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Buffalo, Falls to get federal funding $950,000 aimed at speeding the return of cars to Main Street

A step forward for the return of cars to Main Street in Buffalo and a new train station for Niagara Falls are among the projects to be funded with more than $3 million in local money included in a federal spending bill that's likely to pass next week, lawmakers announced Tuesday.

Buffalo will receive $950,000 for the $40 million Main Street project, which will be enough to redesign the downtown pedestrian mall from Chippewa Street to Church Street.

Meanwhile, Niagara Falls will receive $950,000 to improve railway infrastructure and aid in the construction of a railway center/transport-ation center building.

Sens. Charles E. Schumer and Kirsten E. Gillibrand, both D-N.Y., announced the funding in a joint news release.

"This is terrific news for the City of Buffalo that will bring new life to downtown," Schumer said. "Investing in the revitalization of downtown will boost economic development prospects across the city, bringing jobs, business and economic prowess to the entire region.

The $950,000 in federal funds will be used to design and engineer the preliminary stages of Phase II of the Main Street reconstruction project. It remains unclear exactly when construction will start on the long-stalled project.

Designs for the project to open downtown Buffalo's 25-year-old transit/pedestrian mall to cars have been in near-final form since early 2006, awaiting approval from federal transportation officials.

Promised construction starts in 2006, 2007 and 2008 failed to materialize because of unresolved issues such as location of rail stations and compliance with the Americans with Disabilities Act.

As for the money for Niagara Falls, it will be used to improve railway infrastructure and to help pay for the construction of a railway center/intermodal transportation center building downtown, near the city's tourist attractions.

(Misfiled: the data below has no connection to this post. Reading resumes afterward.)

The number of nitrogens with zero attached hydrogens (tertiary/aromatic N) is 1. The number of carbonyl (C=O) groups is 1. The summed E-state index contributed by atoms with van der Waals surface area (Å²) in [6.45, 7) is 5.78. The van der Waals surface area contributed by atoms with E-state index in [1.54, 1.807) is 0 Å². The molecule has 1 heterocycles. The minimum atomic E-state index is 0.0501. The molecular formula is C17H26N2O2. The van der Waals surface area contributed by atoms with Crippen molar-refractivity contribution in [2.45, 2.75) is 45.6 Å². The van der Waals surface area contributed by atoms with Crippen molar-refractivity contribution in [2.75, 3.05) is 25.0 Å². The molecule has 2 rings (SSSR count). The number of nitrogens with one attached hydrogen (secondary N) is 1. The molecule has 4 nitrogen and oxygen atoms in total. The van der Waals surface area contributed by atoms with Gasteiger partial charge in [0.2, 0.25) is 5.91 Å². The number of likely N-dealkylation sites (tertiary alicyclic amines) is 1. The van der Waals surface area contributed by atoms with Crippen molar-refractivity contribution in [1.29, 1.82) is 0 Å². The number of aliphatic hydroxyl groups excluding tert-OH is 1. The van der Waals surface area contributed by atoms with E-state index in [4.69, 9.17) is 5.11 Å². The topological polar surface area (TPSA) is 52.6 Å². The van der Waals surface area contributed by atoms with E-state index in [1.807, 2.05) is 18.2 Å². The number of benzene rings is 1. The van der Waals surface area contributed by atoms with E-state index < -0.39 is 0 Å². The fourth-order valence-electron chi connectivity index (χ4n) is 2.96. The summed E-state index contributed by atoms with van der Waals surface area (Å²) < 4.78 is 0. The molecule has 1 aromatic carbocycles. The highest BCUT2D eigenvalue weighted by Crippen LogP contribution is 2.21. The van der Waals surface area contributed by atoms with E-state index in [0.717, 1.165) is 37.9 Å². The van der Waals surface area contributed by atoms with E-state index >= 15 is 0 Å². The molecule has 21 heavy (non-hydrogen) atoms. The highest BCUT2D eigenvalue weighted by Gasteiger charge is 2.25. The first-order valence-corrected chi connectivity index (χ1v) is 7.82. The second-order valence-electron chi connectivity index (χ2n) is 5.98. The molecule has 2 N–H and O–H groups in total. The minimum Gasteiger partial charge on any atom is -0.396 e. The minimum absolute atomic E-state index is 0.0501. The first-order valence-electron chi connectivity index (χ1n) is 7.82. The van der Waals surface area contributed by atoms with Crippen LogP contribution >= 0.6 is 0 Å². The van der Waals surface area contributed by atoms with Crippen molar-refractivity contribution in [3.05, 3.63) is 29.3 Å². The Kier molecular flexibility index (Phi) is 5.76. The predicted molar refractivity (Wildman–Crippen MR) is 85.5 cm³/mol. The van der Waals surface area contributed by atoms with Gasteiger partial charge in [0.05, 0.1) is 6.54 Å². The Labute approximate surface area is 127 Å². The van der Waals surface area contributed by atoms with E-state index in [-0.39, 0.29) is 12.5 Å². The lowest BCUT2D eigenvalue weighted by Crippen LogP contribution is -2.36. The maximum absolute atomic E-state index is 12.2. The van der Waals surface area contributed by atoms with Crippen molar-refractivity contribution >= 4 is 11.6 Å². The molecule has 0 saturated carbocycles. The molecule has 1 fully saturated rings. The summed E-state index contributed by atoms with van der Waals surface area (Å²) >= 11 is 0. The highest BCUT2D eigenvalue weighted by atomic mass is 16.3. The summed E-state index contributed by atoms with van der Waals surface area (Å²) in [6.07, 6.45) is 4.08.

The Federal Transit Administration has been "stalling this project," Schumer said, adding that he was able to get the agency to commit to moving it forward.

Schumer, who secured $2.5 million for the project in 2004, announced last year that federal officials had agreed to expedite it, allowing the city to break ground on the new station this year.

The new station, which will replace an outdated facility three miles from the falls, will give the city a major boost, Gillibrand said.

"These federal dollars will go a long way to keep Niagara Falls an easily accessible tourist attraction," she said. "This facility will be a one-stop shop to boost economic growth in the region."

The money for Buffalo and Niagara Falls will be included in an omnibus federal spending bill funding government operations through the end of the fiscal year on Sept. 30. The House is scheduled to vote on the bill today, with Senate consideration set for next week.

Other local projects funded in the bill include:

* The installation of supplemental safety measures at four highway grade crossings in the Town of Hamburg and the designation of a 4.5-mile "quiet zone" along Hamburg's railroad tracks to alleviate noise from passing trains. The Hamburg projects will receive $475,000 in federal funding.

"We have consistently advocated for this project to be funded since first attending a community meeting several years ago, and we're thrilled to finally see this move forward," said Rep. Brian Higgins, D-Buffalo. "Creating this quiet zone will be of enormous benefit to the Town of Hamburg, improving quality of life for those 20,000 residents residing within hearing range of the trains, as well as improving local property values."

* A $285,000 grant to St. Bonaventure University to develop the Father Mychal Judge Exchange Program, a cultural exchange program between the United States and Ireland.

* A $148,000 set-aside to initiate the work of the Niagara Falls National Heritage Area, which is aimed at boosting tourism and commerce in the Niagara Falls area.

"This critical federal funding for the Niagara Falls Heritage Area will provide the start-up funds to not only protect this prized natural resource, but also help revitalize the local economy by attracting tourists to the region," said Rep. Louise M. Slaughter, D-Fairport.

* A $143,000 appropriation for Catholic Health System in Buffalo to expand its telemedicine network for stroke victims.

* A $95,000 set-aside for the Nurses Leadership Project at Niagara University.


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